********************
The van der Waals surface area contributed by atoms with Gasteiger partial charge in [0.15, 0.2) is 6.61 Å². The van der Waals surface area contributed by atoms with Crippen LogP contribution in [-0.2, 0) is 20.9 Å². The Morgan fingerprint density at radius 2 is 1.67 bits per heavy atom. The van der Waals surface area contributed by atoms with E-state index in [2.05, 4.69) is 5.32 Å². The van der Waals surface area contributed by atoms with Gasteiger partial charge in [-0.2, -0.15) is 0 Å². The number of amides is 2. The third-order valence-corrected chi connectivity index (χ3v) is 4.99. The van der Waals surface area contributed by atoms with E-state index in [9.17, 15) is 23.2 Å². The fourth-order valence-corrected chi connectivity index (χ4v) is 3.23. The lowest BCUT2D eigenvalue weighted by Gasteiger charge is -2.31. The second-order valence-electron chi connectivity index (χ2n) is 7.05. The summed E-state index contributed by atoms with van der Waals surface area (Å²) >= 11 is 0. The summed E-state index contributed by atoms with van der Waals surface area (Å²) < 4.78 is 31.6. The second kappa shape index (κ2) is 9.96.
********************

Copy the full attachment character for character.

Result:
The van der Waals surface area contributed by atoms with Gasteiger partial charge in [0.15, 0.2) is 6.61 Å². The van der Waals surface area contributed by atoms with Crippen LogP contribution in [-0.2, 0) is 20.9 Å². The Morgan fingerprint density at radius 2 is 1.67 bits per heavy atom. The van der Waals surface area contributed by atoms with E-state index in [2.05, 4.69) is 5.32 Å². The van der Waals surface area contributed by atoms with Gasteiger partial charge in [-0.2, -0.15) is 0 Å². The number of amides is 2. The third-order valence-corrected chi connectivity index (χ3v) is 4.99. The van der Waals surface area contributed by atoms with E-state index in [9.17, 15) is 23.2 Å². The fourth-order valence-corrected chi connectivity index (χ4v) is 3.23. The lowest BCUT2D eigenvalue weighted by Gasteiger charge is -2.31. The second-order valence-electron chi connectivity index (χ2n) is 7.05. The summed E-state index contributed by atoms with van der Waals surface area (Å²) >= 11 is 0. The summed E-state index contributed by atoms with van der Waals surface area (Å²) < 4.78 is 31.6. The second kappa shape index (κ2) is 9.96.